black holes and gray matter. in one thousand tangos.

             

The wearing of the hijab is enforced in part by a volunteer citizens’ militia, the Basij, as well as what are called the ‘guidance’ police. They roam the popular streets of Tehran and other Iranian cities, monitoring religious observance.

Improper dress code, including insufficient coverage of a woman’s head, shoulders and chest in public is officially illegal and can incur arrest and fines. Though Iran’s new president, Hassan Rouhani, whom many see as a moderate and a reformer, has said publicly that guidance on women’s dress code should be encouraged through education rather than enforced by the police, secular Iranian women continue to face censure for insufficiently modest dress.”

Hossein Fatemi | NYT

11 Persian-American Artists Bringing Iran to the U.S. | Vanity Fair

1. Artist, photographer, and filmmaker Shirin Neshat, named “Artist of the Decade” in 2010.

2. Nina Seirafi, named one of Architectural Digest’s top 100 interior designers in the world (the “AD100”) in 2010.

3. The bisexual writer-director-actress Desiree Akhavan, hailed as “the next Lena Dunham” by the New York Post. Her debut film, Appropriate Behavior, a comic and sexually graphic story of coming out, premiered at Sundance this year.

4. Nariman Hamed, the son of actress Fatemeh Motamed-Arya, “the Meryl Streep of Iran,” is directing a documentary, Shirin, about the artist Shirin Neshat, with animation by Persepolis author Marjane Satrapi.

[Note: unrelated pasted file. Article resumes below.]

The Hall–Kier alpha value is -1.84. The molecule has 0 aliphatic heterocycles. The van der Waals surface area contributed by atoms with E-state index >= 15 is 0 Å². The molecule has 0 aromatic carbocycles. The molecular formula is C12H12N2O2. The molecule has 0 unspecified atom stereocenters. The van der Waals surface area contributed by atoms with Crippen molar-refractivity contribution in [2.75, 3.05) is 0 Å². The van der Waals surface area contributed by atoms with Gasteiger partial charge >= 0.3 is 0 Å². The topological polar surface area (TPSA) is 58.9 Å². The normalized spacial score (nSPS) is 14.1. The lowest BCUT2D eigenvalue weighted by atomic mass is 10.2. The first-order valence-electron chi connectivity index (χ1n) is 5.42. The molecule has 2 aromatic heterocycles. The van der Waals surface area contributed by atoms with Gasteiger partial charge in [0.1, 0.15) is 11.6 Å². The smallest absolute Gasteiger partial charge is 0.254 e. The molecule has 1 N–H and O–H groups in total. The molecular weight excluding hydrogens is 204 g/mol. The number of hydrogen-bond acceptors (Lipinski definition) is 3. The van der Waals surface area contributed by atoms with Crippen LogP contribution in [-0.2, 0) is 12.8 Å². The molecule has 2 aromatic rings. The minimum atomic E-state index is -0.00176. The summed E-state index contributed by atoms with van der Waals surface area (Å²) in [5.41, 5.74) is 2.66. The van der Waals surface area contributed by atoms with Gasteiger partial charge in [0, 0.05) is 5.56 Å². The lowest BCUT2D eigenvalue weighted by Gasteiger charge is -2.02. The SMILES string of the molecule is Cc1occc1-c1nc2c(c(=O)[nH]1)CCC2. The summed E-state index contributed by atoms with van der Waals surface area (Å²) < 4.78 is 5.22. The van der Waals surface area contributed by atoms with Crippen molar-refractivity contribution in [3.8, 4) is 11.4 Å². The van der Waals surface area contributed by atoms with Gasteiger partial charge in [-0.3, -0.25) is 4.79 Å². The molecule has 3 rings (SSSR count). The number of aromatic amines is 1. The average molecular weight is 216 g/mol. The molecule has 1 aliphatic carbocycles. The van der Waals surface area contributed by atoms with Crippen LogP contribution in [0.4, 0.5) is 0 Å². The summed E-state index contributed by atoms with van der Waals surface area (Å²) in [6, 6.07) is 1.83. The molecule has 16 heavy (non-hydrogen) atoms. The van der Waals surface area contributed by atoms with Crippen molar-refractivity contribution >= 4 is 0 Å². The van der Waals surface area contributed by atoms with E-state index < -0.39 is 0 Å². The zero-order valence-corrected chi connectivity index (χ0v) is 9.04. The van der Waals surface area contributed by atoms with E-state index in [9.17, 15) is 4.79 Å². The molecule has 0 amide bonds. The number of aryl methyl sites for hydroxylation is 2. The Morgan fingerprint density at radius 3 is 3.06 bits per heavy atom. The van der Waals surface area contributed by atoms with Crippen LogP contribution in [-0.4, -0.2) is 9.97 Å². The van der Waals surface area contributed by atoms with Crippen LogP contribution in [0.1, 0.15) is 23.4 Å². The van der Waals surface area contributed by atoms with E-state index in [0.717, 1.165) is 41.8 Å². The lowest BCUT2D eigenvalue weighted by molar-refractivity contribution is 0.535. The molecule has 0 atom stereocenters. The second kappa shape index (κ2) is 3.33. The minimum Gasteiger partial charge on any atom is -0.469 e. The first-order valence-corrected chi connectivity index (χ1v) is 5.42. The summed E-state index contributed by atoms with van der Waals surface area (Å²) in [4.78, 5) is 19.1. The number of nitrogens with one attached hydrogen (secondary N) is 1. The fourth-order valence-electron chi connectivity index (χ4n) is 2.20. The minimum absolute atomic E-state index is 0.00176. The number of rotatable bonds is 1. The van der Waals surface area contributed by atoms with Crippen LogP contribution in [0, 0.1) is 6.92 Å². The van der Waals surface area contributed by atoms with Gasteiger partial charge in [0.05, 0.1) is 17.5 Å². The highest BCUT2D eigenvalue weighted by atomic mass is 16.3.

5. Nima Behnoud got his start re-designing jeans that had been dropped by the Red Cross on the Iran-Iraq border during the Iran-Iraq war. Now, Heidi Klum and other celebrities wear his calligraphy-laced clothing brand, Nimany. His Web site has been banned in Iran.

6. Hafez Nazeri, the son of Iran’s most prominent classical musician, Shahram Nazeri, is a composer who brings East and West together in hauntingly beautiful orchestral pieces. His fifth album, Untold, released by Sony March 11, was recorded in five countries with more than 35 Grammy Award-winning artists.

7. Habibi, the retro, all-girl, punk-rock band, based in Brooklyn, fronted by Rahill Jamalifard.

CIA Admits It Was Behind Iran’s Coup
The agency finally owns up to its role in the 1953 operation.
“Sixty years ago this Monday, on August 19, 1953, modern Iranian history took a critical turn when a U.S.- and British-backed coup overthrew the country’s prime minister, Mohammed Mossadegh. The event’s reverberations have haunted its orchestrators over the years, contributing to the anti-Americanism that accompanied the Shah’s ouster in early 1979, and even influencing the Iranians who seized the U.S. Embassy in Tehran later that year.
But it has taken almost six decades for the U.S. intelligence community to acknowledge openly that it was behind the controversial overthrow. Published here today — and on the website of the National Security Archive, which obtained the document through the Freedom of Information Act — is a brief excerpt from The Battle for Iran, an internal report prepared in the mid-1970s by an in-house CIA historian.